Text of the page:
are delicious and a lovely gift, I only wished to share the recipe with others. I am glad it seems you are going to give it a try. Good luck.
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Old Jan 22nd, 2009, 02:50 PM
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Travel 2live2,

I also love fleur de sel, but I am sure everybody will be relieved ... I have no clue how to make it.
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Old Jan 22nd, 2009, 02:57 PM
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Yes - you can certainly use Silpat. I have used both Silpat and parchment paper. I used to use brown paper bags when I made them as a kid!
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Old Jan 22nd, 2009, 03:04 PM
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Graziella, thank you for the recipe. I think I'll try them out this weekend.

Interesting thread about <i>macarons</i> vs. macaroons.

I still like coconut macaroons, tho. No, they're not the sandwich variety, but nonetheless they're quite delicious.

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Old Jan 22nd, 2009, 04:59 PM
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YK:

In NYC, try Bouchon Bakery in the Time Warner Center, or Madeline French bakery on West 23rd Street, between 6th and 7th Avenues. Not as good as Laduree,but very good just the same.
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Old Jan 22nd, 2009, 06:55 PM
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http://tinyurl.com/bgfonv
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Old Jan 22nd, 2009, 07:06 PM
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Graziella, I'm a totally amateur (and amateur-ish, too) cook also, but I found and love these for baking cookies - no cleanup required:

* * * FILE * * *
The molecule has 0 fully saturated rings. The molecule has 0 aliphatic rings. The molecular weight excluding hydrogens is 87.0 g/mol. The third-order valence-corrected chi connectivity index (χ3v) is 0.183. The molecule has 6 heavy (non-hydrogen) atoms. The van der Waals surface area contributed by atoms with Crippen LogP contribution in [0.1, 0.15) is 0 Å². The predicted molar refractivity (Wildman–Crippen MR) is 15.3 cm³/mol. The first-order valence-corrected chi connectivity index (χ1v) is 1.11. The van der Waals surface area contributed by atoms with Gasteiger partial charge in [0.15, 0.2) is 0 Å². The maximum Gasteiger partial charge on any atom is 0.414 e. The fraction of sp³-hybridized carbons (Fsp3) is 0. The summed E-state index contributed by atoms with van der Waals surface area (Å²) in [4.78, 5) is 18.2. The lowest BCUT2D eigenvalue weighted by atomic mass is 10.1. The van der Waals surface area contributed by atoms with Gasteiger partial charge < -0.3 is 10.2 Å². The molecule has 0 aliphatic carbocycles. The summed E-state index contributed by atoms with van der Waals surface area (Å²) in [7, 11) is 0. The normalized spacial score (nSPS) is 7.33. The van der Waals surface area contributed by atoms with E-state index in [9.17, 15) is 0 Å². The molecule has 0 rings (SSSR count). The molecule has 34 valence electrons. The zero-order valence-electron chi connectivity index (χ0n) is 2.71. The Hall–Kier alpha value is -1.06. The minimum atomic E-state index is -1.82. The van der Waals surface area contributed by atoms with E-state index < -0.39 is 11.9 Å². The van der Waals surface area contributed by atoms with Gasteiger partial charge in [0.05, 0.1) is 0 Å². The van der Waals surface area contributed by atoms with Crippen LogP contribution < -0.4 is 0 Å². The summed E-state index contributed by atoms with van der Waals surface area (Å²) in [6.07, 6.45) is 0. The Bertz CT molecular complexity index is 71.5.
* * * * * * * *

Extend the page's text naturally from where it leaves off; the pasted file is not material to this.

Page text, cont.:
http://www.silpat.com/

I actually don't use this brand -- Mine are Matfer Exopat and i got them on Amazon.

Sorry for the diversion elcon, but since you CAN'T get them in the US, I figure we should all try to MAKE them!!
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Old Jan 22nd, 2009, 07:20 PM
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Escrunchy-

We sampled the madelines and other things at Madeline Bakery and it was fully disappointing.
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Old Jan 22nd, 2009, 07:42 PM
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you don't make fleur de sel, you buy it

My favorite caremals with fleur de sel are by Jaques Genin. He sold out of his home but several months ago opened a shop in Paris.
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Old Jan 23rd, 2009, 04:46 AM
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A: I agree that Madeline is not nearly as good as Laduree.
But that, along with Bouchon which I liked much better, appears to be the place that people here recommend. Madeleine has lots of fans on Chowhound. I did not try the one mentioned by the editor above, Macaron Cafe--have you tried that one, in the West 30s?

I just read in Vanity Fair that the plan to open Laduree at the Plaza broke down..
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Old Jan 23rd, 2009, 05:29 AM
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No I have not tried the Macaron Cafe but next time I am in the area I will do so.

The other disappointing bake shop is the one on the northwest corner of Union Square, I think it is called Tisserie. While everything looks appetizing, the pastries and breads are a shade above mediocre.


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Old Jan 23rd, 2009, 06:05 AM
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cigale chanta, Is your posting an innocent remark regarding fleur de sel, or a tiny lecture?.... in any case I thought it was obvious I was making refernce to fleur de sel caramels which are universally known and
obviously they are MADE and can be made at home too.
Fleur de sel is included among the ingredients....they are indeed delicious.